Opening the Door to Education: Marcos Espino Cervantes | Teachers College Columbia University

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Opening the Door to Education: Marcos Espino Cervantes
(M.A., Bilingual/Bicultural Education)

 

Life Before TC:

In many ways, Marcos Espino Cervantes has lived the American dream. His father, born to a humble family in a simple adobe home in the state of Michoacán in Mexico, came to California to work the fields alongside the thousands of other immigrants who crossed the border in search of a better life. With the help of the Immigration Reform and Control Act (IRCA) of 1986 – Reagan-era legislation that granted legal status to many seasonal farmworkers – Marcos’ father was able to get a coveted “green card” and apply to bring his wife and four children legally to the United States. Arriving at the age of seven, Marcos attended public schools in the then-low income Mission District of San Francisco – at the time, a predominantly low-income neighborhood, but where he got a solid education that would change his life. “I experienced, firsthand, challenges to educational access like economic hardship and language barriers,” Marcos writes in a personal statement. “When I went to school my parents worked long hours to put food on the table. It was in a bilingual program that I began to learn to read and write in both Spanish and English. Learning to read and write in both languages helped me open many doors.” 

 

Why TC:

Marcos became the first person in his family to earn a college degree, graduating from San Francisco State University. For him, the American dream was not about becoming rich and famous, but instead to open educational doors for others. He began working in an after school program in San Francisco, and eventually became a fifth grade teacher in bilingual education. Along the way, he got married, and when his wife began doctoral studies in linguistic anthropology at NYU, he found himself in New York City, navigating the tricky process of getting the state to accept his California teaching certification. He enrolled at TC at his part of his efforts to obtain full professional certification in Bilingual and Bicultural Education.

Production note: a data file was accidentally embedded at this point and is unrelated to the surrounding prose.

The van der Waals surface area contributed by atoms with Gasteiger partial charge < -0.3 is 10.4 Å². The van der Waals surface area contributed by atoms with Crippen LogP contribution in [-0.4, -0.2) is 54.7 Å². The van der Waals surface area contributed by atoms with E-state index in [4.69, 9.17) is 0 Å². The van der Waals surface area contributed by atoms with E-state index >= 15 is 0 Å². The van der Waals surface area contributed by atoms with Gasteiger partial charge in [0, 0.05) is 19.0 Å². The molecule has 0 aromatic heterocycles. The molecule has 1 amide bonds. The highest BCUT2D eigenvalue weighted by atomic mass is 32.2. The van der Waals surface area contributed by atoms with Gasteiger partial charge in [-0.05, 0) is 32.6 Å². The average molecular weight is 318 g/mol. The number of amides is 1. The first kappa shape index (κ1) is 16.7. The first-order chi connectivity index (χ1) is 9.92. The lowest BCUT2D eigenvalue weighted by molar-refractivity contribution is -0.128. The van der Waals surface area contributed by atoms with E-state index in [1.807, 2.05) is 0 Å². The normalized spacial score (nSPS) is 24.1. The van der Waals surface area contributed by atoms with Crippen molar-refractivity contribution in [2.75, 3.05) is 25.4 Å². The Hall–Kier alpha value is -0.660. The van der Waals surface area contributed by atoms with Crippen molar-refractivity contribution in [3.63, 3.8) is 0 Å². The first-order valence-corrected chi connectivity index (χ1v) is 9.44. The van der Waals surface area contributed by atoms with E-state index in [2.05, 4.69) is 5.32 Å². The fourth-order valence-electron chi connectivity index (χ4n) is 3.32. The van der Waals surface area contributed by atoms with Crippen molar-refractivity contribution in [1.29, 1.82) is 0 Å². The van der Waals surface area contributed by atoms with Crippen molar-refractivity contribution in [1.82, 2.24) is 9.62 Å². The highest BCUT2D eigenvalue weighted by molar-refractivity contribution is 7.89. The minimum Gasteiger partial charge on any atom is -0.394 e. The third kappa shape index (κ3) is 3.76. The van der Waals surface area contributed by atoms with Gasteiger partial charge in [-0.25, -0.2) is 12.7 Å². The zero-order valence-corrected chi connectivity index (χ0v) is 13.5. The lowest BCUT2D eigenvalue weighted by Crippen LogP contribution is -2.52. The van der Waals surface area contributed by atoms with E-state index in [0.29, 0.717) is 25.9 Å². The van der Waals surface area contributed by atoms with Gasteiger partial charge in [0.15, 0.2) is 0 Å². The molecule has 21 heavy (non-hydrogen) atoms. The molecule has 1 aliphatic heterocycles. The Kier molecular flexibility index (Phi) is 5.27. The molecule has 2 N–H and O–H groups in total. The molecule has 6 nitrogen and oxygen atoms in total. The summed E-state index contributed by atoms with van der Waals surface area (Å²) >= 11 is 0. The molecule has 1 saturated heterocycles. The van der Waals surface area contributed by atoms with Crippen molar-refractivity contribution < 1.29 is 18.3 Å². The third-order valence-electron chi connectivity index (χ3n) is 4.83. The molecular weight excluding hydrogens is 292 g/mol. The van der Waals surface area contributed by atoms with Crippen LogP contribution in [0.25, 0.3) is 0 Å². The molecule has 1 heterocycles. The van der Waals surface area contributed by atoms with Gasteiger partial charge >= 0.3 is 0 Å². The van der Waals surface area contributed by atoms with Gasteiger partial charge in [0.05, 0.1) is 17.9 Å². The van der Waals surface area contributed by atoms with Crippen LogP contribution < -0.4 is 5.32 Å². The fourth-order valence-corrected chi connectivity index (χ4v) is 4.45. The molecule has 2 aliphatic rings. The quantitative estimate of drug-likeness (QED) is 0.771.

TC Takeaway:

Marcos says his prior exposure to bilingual education prepares him well for his coursework at TC. “I grew a lot in the process,” he says. “I find that the faculty are very helpful, they’re always looking for ways to push us and get more exposure to new ideas.” TC also helped confirm for him that the classroom is where he wants to be. “It’s important for me to do this because it’s who I am,” he says. “There are millions of children just like me who came here without speaking the language, whom I want to support, and whom I want to instill with the idea that they can make it, that they can come to a school of higher education and become successful. The best way for me to do that is to go back to the community I grew up in and be a good role model.” 

What’s Next:

Marcos will be doing just that this fall, returning to San Francisco, where he already has a position lined up teaching seventh grade Spanish Language Arts/Social Studies in the Mission District. “Even though the pay is not that great, I think I’ll manage,” he says with a smile. “I’m not looking to be a millionaire. I have humble beginnings, and I want to stay within that. I think being critical of the system and institutional biases is important. I am not a passive person; I’m very proactive. I question things, and I want to instill that in children, to have them question why their communities are the way they are, and to be agents of change. The way I do that is by being an agent of change myself.”